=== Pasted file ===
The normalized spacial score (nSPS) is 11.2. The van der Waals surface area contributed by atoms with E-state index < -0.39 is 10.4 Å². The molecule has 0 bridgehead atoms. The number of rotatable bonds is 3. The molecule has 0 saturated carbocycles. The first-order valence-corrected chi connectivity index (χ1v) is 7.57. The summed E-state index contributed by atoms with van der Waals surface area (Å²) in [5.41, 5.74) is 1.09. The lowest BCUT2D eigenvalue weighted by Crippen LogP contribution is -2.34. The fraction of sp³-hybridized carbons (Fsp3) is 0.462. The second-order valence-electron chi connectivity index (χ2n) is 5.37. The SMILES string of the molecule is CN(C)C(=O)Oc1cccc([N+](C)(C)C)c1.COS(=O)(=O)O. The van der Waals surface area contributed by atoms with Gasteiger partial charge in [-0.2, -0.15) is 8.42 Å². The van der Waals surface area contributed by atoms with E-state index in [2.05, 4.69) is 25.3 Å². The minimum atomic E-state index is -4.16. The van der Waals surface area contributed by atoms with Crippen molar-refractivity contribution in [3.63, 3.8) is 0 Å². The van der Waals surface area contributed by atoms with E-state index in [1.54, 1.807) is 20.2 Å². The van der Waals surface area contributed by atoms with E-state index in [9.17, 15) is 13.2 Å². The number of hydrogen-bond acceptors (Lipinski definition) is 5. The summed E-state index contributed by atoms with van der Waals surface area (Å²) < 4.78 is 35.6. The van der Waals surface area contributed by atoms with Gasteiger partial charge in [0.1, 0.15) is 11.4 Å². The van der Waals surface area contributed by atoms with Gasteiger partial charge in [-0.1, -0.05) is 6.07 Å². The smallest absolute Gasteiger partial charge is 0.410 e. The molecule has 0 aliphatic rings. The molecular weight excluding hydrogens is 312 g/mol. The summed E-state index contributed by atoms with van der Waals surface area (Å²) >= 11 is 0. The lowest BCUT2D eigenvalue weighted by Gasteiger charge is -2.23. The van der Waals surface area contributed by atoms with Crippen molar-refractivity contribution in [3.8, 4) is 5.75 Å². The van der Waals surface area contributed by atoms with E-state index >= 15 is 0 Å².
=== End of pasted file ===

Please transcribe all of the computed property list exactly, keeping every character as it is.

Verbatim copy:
The normalized spacial score (nSPS) is 11.2. The van der Waals surface area contributed by atoms with E-state index < -0.39 is 10.4 Å². The molecule has 0 bridgehead atoms. The number of rotatable bonds is 3. The molecule has 0 saturated carbocycles. The first-order valence-corrected chi connectivity index (χ1v) is 7.57. The summed E-state index contributed by atoms with van der Waals surface area (Å²) in [5.41, 5.74) is 1.09. The lowest BCUT2D eigenvalue weighted by Crippen LogP contribution is -2.34. The fraction of sp³-hybridized carbons (Fsp3) is 0.462. The second-order valence-electron chi connectivity index (χ2n) is 5.37. The SMILES string of the molecule is CN(C)C(=O)Oc1cccc([N+](C)(C)C)c1.COS(=O)(=O)O. The van der Waals surface area contributed by atoms with Gasteiger partial charge in [-0.2, -0.15) is 8.42 Å². The van der Waals surface area contributed by atoms with E-state index in [2.05, 4.69) is 25.3 Å². The minimum atomic E-state index is -4.16. The van der Waals surface area contributed by atoms with Crippen molar-refractivity contribution in [3.63, 3.8) is 0 Å². The van der Waals surface area contributed by atoms with E-state index in [1.54, 1.807) is 20.2 Å². The van der Waals surface area contributed by atoms with E-state index in [9.17, 15) is 13.2 Å². The number of hydrogen-bond acceptors (Lipinski definition) is 5. The summed E-state index contributed by atoms with van der Waals surface area (Å²) < 4.78 is 35.6. The van der Waals surface area contributed by atoms with Gasteiger partial charge in [0.1, 0.15) is 11.4 Å². The van der Waals surface area contributed by atoms with Gasteiger partial charge in [-0.1, -0.05) is 6.07 Å². The smallest absolute Gasteiger partial charge is 0.410 e. The molecule has 0 aliphatic rings. The molecular weight excluding hydrogens is 312 g/mol. The summed E-state index contributed by atoms with van der Waals surface area (Å²) >= 11 is 0. The lowest BCUT2D eigenvalue weighted by Gasteiger charge is -2.23. The van der Waals surface area contributed by atoms with Crippen molar-refractivity contribution in [3.8, 4) is 5.75 Å². The van der Waals surface area contributed by atoms with E-state index >= 15 is 0 Å².